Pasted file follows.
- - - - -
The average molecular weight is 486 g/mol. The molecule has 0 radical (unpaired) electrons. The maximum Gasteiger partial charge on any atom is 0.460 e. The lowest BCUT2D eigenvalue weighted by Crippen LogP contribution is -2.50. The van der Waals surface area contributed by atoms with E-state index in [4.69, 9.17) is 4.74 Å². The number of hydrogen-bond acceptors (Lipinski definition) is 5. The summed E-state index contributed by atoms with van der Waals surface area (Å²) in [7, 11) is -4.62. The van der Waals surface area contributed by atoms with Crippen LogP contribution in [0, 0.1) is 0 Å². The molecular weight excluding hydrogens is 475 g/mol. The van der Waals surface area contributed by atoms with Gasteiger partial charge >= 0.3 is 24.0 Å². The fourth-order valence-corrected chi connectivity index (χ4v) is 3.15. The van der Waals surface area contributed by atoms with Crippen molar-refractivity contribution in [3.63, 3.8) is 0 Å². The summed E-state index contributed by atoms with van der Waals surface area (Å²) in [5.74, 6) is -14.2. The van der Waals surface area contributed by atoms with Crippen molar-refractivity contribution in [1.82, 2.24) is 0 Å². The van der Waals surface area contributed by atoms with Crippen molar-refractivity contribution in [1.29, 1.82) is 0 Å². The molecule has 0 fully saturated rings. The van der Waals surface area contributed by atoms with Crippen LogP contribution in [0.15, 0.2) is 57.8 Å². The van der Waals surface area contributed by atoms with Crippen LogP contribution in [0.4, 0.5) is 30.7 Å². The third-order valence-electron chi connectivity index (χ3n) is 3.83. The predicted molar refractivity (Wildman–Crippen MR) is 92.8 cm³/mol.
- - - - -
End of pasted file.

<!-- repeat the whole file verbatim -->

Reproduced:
The average molecular weight is 486 g/mol. The molecule has 0 radical (unpaired) electrons. The maximum Gasteiger partial charge on any atom is 0.460 e. The lowest BCUT2D eigenvalue weighted by Crippen LogP contribution is -2.50. The van der Waals surface area contributed by atoms with E-state index in [4.69, 9.17) is 4.74 Å². The number of hydrogen-bond acceptors (Lipinski definition) is 5. The summed E-state index contributed by atoms with van der Waals surface area (Å²) in [7, 11) is -4.62. The van der Waals surface area contributed by atoms with Crippen LogP contribution in [0, 0.1) is 0 Å². The molecular weight excluding hydrogens is 475 g/mol. The van der Waals surface area contributed by atoms with Gasteiger partial charge >= 0.3 is 24.0 Å². The fourth-order valence-corrected chi connectivity index (χ4v) is 3.15. The van der Waals surface area contributed by atoms with Crippen molar-refractivity contribution in [3.63, 3.8) is 0 Å². The summed E-state index contributed by atoms with van der Waals surface area (Å²) in [5.74, 6) is -14.2. The van der Waals surface area contributed by atoms with Crippen molar-refractivity contribution in [1.82, 2.24) is 0 Å². The van der Waals surface area contributed by atoms with Crippen molar-refractivity contribution in [1.29, 1.82) is 0 Å². The molecule has 0 fully saturated rings. The van der Waals surface area contributed by atoms with Crippen LogP contribution in [0.15, 0.2) is 57.8 Å². The van der Waals surface area contributed by atoms with Crippen LogP contribution in [0.4, 0.5) is 30.7 Å². The third-order valence-electron chi connectivity index (χ3n) is 3.83. The predicted molar refractivity (Wildman–Crippen MR) is 92.8 cm³/mol.